Short answer: yes. Long answer: maybe, and here’s why.

In popular culture today, people are praised for going to therapy. But in Christian circles, I've found that it's a different story.

When my husband and I got married, we learned the value of premarital counseling and marriage conferences. So imagine my surprise at my parents' reaction when I recommended they start couples' counselling.

“Counseling? That’s for people with serious problems or people getting divorced. We don’t need that!” They felt that 45 years of marriage disqualified them from needing counseling.

Maybe you've heard similar things from other Christians.

“Why would I go to counseling when I have Jesus? He is enough for me.”

“My issues aren’t that bad.”

“I don’t want to turn to ‘worldly’ solutions for spiritual problems.”

In this article, I'll share some important things to consider as a Christian seeking therapy and how counselling helped me in my walk with Jesus.

Christians are still human

The reality is that even when we fully give our lives to Jesus, we still experience deep hurt, pain, and trauma. Jesus never promised that we would not face mental health crises or emotional exhaustion. Being a Christian doesn’t shield us from abuse or addiction. And he doesn’t ever promise that we won’t face spiritual warfare! So let’s look at what he does say.

In the world you will have tribulation. But take heart; I have overcome the world. - John 16:33 (emphasis mine)

Tribulation is guaranteed. There has never been a doubt that we would face trouble.

Dear friends, do not be surprised at the fiery ordeal that has come on you to test you, as though something strange were happening to you. But rejoice inasmuch as you participate in the sufferings of Christ, so that you may be overjoyed when his glory is revealed. - 1 Peter 4:12-13 (emphasis mine)

Turning to another person for help and guidance does not mean that you are turning your back to Jesus.

This passage is talking about living a countercultural life. People around you who aren’t living the Spirit-filled life will be uncomfortable (1 Peter 4: 3-4). If you’re following in Jesus’ footsteps, you can expect to face rejection and spiritual warfare like Christ did (Matthew 4:1-11).

Don’t get me wrong – Jesus has the power to heal and deliver you from your struggles and pain. He’s already saved us from eternal hell! But in his wisdom, grace and perfect will, he may allow us to live through suffering, sometimes even until our last day on earth.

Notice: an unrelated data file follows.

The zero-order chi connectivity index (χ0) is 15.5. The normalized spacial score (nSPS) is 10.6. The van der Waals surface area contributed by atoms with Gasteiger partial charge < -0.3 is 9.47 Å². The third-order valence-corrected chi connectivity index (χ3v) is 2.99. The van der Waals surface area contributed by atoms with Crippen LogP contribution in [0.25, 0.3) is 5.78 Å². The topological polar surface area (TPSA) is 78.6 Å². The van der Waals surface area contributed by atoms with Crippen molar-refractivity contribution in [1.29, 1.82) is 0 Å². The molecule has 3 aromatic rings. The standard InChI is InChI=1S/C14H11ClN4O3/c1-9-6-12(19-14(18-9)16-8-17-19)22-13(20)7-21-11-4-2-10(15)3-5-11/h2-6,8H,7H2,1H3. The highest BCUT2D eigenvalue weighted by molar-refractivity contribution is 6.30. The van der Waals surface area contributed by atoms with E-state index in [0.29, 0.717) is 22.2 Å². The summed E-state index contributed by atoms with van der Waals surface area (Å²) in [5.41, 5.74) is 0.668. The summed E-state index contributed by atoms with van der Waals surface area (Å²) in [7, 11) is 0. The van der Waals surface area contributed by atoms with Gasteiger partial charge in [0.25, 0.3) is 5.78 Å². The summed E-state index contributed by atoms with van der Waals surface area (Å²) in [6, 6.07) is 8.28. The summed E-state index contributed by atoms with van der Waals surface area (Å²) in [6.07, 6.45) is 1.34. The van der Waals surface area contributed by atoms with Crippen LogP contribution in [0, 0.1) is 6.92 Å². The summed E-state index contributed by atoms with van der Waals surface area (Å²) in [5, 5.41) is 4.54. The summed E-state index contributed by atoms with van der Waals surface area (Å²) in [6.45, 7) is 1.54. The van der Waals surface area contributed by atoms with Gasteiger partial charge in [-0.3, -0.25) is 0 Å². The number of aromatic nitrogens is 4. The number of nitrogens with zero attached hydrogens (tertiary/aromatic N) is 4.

Here is a helpful article: 4 Encouraging Truths for Christians with Mental Illness

Professional Help “versus” the Holy Spirit

Trusting in Jesus and consulting health professionals are not mutually exclusive actions. You can have both Jesus and therapy. They complement each other, actually.

If I injure my back or struggle with my eyesight, I feel free to consult a doctor, and though it would be nice to have a Christian doctor, I care more about their credentials as a health professional than their faith background. Why should I approach my emotional or mental distress any differently?

Turning to another person for help and guidance does not mean that you are turning your back to Jesus. If you’ve surrendered your life to him, he lives within you! His Holy Spirit has been promised to you and guarantees you eternal life with Jesus (Ephesians 1:14). You’re already his and that will never change.

You may find this article on Stigma, Bipolar Disorder and Radical Love helpful.

I believe that professional help can be a way God uses to make people more like Jesus. If you’re reading this article, chances are that you want to change or you know someone else that wants to change. You want to grow. You want to heal. And, at the same time, you want to be more like Jesus.

If you would like someone to pray for you in your struggle, fill out the form below and one of our online mentors will follow up with you soon.

Disclaimer: Some issues that would benefit from therapy may be neurological or genetic. It is important to understand that not all health struggles are the result of a person’s sin, even though they are consequences of living in a sinful, fallen world.

Photo Credit: Ali Abiyar on Unsplash